27 November 2010

Dissertation Update #2: "The Last Good Year"

I finished a chapter during the week, finally. I zoomed past my intended page count at least a week before that, but it turns out that I couldn't say everything I needed to say about the International Geophysical Year, Diefenbaker, the Glassco Commission, Pearson, the 1964 White Paper on Defence, the Mackenzie Report, the Science Secretariat, the Science Council, Integration/Unification, the Laurendeau/Dunton Commission, the Bird Commission, and how all of these things impacted the Defence Research Board in a mere 50 pages. The last few pages of the Chapter kept stretching out. One more sentence turned into one more paragraph, and one more paragraph turned into one more page.

05 October 2010

Where there's smoke, there's fire

Every so often I meet with my supervisor to discuss my progress (or lack thereof) and then we brainstorm ways to get this dissertation done sooner than later. At the end of the summer we met. His suggestion was to take a week off to refresh the batteries and then get back at it. My desire was to rediscover my love of writing and continue working on the dissertation. The compromise was a temporary break from dissertating and a brief focus on tangential, but necessary academic activities like updating my CV and starting this blog. This was moderately successful; I don't blog as regularly as I might like and the dissertation meter doesn't always inch up in terms of raw and comprehensible page count, even while I'm plugging away every day.

27 September 2010

Three Questions

Once people learn that I am a graduate student they usually follow up with three questions.
  1. What do you study?
    1. Which comes with a subliminal request, "please keep the answer short and comprehensible; if I'm actually interested and understand your short answer, then I will ask for more details."
  2. When are you going to be done?
  3. What do you think you'll do when you're done?

23 September 2010

Dissertation Update #1: Ionosphere and Rockets

The current chapter that I'm working on covers the period from 1956 to 1967. It's the tenure of the second chairman of the Defence Research Board, a man by the name of Hartley Zimmerman (full name Adam Hartley Zimmerman, father of Noranda CEO and Member of the Order of Canada Adam Hartley Zimmerman).

21 September 2010

Teaching Tip #3: How to Structure Your Weekly Discussion Section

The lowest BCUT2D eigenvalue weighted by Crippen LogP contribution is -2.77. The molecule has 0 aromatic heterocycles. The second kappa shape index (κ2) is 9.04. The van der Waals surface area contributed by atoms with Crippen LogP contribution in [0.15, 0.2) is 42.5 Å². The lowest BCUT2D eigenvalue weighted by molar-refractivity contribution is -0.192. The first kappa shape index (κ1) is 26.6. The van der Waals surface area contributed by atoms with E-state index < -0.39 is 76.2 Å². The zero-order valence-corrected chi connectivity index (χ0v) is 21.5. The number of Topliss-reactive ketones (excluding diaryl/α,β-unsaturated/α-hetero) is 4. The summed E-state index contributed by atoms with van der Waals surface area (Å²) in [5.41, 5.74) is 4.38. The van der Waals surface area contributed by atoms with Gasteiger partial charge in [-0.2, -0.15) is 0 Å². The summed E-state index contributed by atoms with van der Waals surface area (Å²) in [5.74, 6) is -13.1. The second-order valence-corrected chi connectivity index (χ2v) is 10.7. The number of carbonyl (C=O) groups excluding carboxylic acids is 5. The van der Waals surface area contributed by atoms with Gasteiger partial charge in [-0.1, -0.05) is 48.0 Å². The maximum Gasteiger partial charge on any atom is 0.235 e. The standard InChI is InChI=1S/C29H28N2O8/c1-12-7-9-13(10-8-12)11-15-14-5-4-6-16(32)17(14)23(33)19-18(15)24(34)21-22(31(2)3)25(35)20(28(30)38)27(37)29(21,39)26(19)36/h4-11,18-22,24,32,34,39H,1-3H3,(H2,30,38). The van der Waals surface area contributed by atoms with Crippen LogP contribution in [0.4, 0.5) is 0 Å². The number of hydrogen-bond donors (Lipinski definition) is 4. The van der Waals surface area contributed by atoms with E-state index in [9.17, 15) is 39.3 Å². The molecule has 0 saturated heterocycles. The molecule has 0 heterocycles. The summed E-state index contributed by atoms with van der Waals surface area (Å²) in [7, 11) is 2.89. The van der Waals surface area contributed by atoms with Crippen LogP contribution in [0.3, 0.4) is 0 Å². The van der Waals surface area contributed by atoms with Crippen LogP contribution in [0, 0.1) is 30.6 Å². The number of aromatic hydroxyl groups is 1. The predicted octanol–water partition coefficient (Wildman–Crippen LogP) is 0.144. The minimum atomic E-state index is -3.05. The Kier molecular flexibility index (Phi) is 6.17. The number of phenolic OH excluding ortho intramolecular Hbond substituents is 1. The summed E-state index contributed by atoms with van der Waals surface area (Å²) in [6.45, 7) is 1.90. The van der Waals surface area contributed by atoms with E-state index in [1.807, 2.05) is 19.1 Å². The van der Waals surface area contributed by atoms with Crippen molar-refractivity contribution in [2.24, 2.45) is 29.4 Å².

Before I get to any further examples of lesson plans, I'm going to pass along a tip about structuring a class that I probably should have made the second Teaching Tip. I like to structure my sessions the same each week, so that there is a comfortable routine for everyone. I have four main components that I find work for me.
  1. Attendance and announcements [1-3 minutes]
  2. Questions generated by the students about previous weeks, lectures, the reading, assignments, etc. [2-5 minutes]
  3. Active discussion of the readings [35-40 minutes]
  4. My summary of the important points of the discussion and a preview of what they will be doing the following week and a repeat of any announcements [2-5 minutes]

20 September 2010

Quick Notes for a Friday #3

The fact that Quick Notes was delayed from Friday to Monday means that I have even more links to pass along.

The theme of the day is education.

14 September 2010

13 September 2010

Teaching Tip #2: Critical Reading for History (of Science)

Here is the long-awaited second Teaching Tip. Hopefully it is not too late in the term to create your own lesson plan around this tip.

There are two complaints that cross the lips of university educators more often than others. The first is that students are unprepared for class each week. The second is that students are unprepared for university when they leave high school. I think the two are related.

25 August 2010

Teaching Tip #1: First Day of Class

So the start of the school year is nearly upon us, which means that it would be a good time to start posting some teaching tips. I'll start at the beginning, with the very first day of class.

The teaching tactic I will describe is particularly suited to frosh/soph tutorials, but it could easily be adapted to a junior/senior seminar setting, and for the exceptionally brave it would not be hard to vary it for a lecture setting.